In the 1990′s, a country singer was arguably North America’s biggest rock star.
In the fall of 1991, Garth Books had three albums in the POP music top 20 album charts at one time. In ’93 his album “In Pieces” peaked at #2 on the UK pop album charts and the song “The Red Strokes” went to #13 on the pop charts over there. He covered songs by Billy Joel (“Shameless”), Aerosmith (“The Fever”), and even “Hard Luck Woman” by KISS.
So what happened?
I think Garth Brooks tried to extend his brand too far.
His success on the pop charts came because he was such a massive country star, not because he was a true pop star. He simply became so big in one area that his stardom spilled over to another.
But when he made a conscious decision to expand from country into pop music, things went all wrong.
In 1999 he released an album that was supposedly the soundtrack to a yet-to-be-made movie called “The Lamb” about a fictional rock star named Chris Gaines. Garth was to play Gaines in the movie. To create buzz for the movie, Garth began to take on the persona of Chris Gaines. In October 1999 he released an album called “Garth Brooks… In The Life of Chris Gaines”. VH1 even did an episode of “Behind The Music” on the fictional Chris Gaines. Brooks did a massive amount of promotion in order to create enthusiasm for the project.
But the reaction from the world was… “huh”?
People just didn’t get it.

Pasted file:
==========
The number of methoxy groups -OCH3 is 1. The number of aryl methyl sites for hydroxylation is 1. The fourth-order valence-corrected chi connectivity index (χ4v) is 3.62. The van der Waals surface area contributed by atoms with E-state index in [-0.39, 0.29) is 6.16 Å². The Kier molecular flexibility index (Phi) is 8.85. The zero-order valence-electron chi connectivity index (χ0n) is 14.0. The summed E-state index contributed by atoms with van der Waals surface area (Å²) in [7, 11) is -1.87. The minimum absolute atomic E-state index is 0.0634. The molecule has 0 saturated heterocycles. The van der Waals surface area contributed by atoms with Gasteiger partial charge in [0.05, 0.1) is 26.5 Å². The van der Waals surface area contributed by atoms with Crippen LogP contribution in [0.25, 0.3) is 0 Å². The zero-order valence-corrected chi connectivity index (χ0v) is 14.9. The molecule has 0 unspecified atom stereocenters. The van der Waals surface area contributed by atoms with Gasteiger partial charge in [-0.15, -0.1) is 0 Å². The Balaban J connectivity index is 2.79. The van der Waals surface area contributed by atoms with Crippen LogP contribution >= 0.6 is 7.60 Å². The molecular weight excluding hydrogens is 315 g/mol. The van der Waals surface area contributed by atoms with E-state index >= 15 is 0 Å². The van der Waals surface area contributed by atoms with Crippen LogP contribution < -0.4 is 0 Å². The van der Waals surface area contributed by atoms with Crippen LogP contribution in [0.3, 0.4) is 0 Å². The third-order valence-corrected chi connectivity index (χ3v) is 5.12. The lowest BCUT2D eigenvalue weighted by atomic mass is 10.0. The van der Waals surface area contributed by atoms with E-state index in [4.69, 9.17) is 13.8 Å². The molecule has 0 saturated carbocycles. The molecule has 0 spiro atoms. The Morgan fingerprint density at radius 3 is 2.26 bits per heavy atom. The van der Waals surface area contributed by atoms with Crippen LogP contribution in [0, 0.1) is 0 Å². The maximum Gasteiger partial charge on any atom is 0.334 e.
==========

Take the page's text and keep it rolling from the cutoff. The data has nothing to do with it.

Garth Brooks was/is Garth Brooks. That’s some very expensive and valuable mental real estate to own in the mind of the public! Being Garth Brooks, the biggest country star on planet earth, meant millions and millions of dollars. It meant country hits that transcended country and spilled over into pop music. In meant taking an American form of music, and reaching the charts in the UK and Europe, where country music hardly exists.
By trying to be something other than Garth Brooks, Garth effectively gave up that incredible piece of mental real estate he owned. Quickly Tim McGraw, Toby Keith, Kenny Chesney, and others filled the void left by Garth.
After the Chris Gaines fiasco, Garth Brooks officially retired from playing live. It has been a decade since Garth Brooks ruled country music.
Garth Brooks deserves huge credit for taking a risk. Branding like a rock star means having the guts to step outside the rules and attempt something brave and new.
Garth also deserves credit for making a smart move in the decade since the fall of Chris Gaines. He has made himself obscure since then, playing live only a handful of times. Being “rare” has made him valuable again, although not nearly as valuable as he once was.
But Garth made a very bad decision to attempt to extend his personal brand beyond country music. Both his career, and country music itself, have suffered because of it.
For more reading on the dangers of extending your brand beyond it’s means, check out Laura Ries’s blog Ries’ Pieces and this particular piece on line extension gone mad.